Simple Plan performing on the Vans Warped Tour, 2018. (Photo by Taylor Ward)

The Vans Warped Tour’s final cross-country run is currently underway.

“Today, with many mixed feelings, I am here to announce that next year will be the final, full cross-country run of the Vans Warped Tour,” Kevin Lyman said in a statement last year.

The announcement came with shock and sorrow from fans, especially those who regularly attend the punk-rock summer camp. When I was 13, I remember waking up absurdly early because I was looking forward to attending the Vans Warped Tour, my favorite day of the summer.

A crowd at sunset at the Vans Warped Tour, 2018. (Photo by Taylor Ward)

The Vans Warped Tour has been beloved since 1995, when the tour first traveled across the United States and Canada. With acts like No Doubt, Sublime and Quicksand, it’s easy to see why the tour had such popularity. What you probably didn’t know is Salt Lake City was the first Vans Warped Tour stop in August of 1995 at the Saltair.

Saltair was the first venue to host the Vans Warped Tour in Utah, but it’s the Utah State Fairpark we associate with the festival here. The tour has regularly been held at the Fairpark in Salt Lake City, so the abrupt venue change to the USANA Amphitheatre this year was a surprise. This year’s unexpected change in venue was met with mixed feelings of hesitation and outrage. Never would I have ever thought the Vans Warped Tour could be successfully held at USANA.

Not only were my expectations met, but they were exceeded. USANA did a great job as the venue for the Vans Warped Tour on June 23. There were more than enough stages, bathrooms and vendors to keep festival goers comfortable and content. Lack of space was an original concern of mine, but there was more than enough room for all Warped Tour attendants.

Taylor Ward

The venue can have a major influence on the happiness of attendees, but the artists playing have an even greater impact. The Used, Mayday Parade, Simple Plan and State Champs were some of the 80 plus acts featured on the tour, all of whom have played the tour multiple times in the past.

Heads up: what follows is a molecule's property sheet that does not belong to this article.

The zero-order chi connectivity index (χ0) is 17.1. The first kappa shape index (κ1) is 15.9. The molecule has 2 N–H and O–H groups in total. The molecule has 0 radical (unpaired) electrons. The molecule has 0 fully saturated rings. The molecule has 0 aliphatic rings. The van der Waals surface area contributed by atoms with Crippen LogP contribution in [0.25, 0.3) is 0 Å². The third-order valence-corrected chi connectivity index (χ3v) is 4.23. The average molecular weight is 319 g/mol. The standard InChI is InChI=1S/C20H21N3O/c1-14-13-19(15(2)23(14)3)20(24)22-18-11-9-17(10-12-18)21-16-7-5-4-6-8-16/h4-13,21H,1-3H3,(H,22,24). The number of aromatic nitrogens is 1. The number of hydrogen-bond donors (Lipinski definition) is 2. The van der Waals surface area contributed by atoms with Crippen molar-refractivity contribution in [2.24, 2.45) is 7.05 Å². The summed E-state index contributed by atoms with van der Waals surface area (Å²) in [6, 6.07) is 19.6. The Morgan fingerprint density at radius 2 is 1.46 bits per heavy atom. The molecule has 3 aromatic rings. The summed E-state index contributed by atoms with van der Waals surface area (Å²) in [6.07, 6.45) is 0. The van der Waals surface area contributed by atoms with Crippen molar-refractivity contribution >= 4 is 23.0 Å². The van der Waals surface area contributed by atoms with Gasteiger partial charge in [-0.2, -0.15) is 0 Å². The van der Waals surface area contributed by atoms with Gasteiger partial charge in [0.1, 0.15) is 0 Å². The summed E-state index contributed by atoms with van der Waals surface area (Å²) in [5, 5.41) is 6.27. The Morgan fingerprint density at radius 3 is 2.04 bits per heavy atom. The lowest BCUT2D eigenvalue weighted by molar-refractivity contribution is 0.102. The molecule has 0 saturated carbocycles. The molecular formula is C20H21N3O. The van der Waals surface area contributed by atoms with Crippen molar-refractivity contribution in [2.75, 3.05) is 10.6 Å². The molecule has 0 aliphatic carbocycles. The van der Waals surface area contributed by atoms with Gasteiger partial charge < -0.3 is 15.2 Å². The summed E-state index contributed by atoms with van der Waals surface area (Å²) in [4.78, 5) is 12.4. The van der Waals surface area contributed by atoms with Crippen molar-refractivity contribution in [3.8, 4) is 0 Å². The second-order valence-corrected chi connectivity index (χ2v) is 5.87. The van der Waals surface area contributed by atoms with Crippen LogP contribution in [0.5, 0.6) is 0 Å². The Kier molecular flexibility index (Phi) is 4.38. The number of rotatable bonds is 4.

Mayday Parade played midday on the Journey’s Left Foot Stage in West Valley to a sea of fans. The band used to sell CDs in the parking lot outside of the Vans Warped Tour. This year, Brooks Betts continued the tradition by walking around the festival selling signed copies of their June 15 release, “Sunnyland,” despite being the headliner and arguably one of the biggest bands on the tour. This goes to show how much momentum the Vans Warped Tour has given hardworking, passionate artists the opportunity to further their careers.

It’s The Used, though, who have a special place in the hearts of Utahns since their formation in Orem in 2001. Since then, the band has played the Vans Warped Tour seven times and has released seven full albums, one being their 2017 release, “The Canyon.” This year, The Used hand-picked fan favorites to play each day, including “Take It Away,” “The Taste Of Ink” and “Pretty Handsome Awkward.”

Ryan Watanabe
The Used performing on the Journeys Left Foot Stage at the Vans Warped Tour, 2018. (Photo by Ryan Watanabe)

The horde of audience members who left after their set is a clear indicator of just how many people were specifically there for them. But the festival goers who remained until the last band played exhibited just how much no one wanted to leave the cherished Vans Warped Tour behind.

But that’s just what we will have to do. It is unlikely the Vans Warped Tour will play in Utah ever again although the precise future of the tour has yet to be determined. Kevin Lyman plans to “commemorate the tour’s historic 25th anniversary in 2019.”

What the tour’s 25th anniversary will look like in 2019 is unclear. What is clear is the Vans Warped Tour is going to be missed. The tour may never come to Utah ever again, but those living here and around the country have had unique experiences, memories and opportunities at the Vans Warped Tour.

a.whitten@ustudentmedia.com

@adelinaydg

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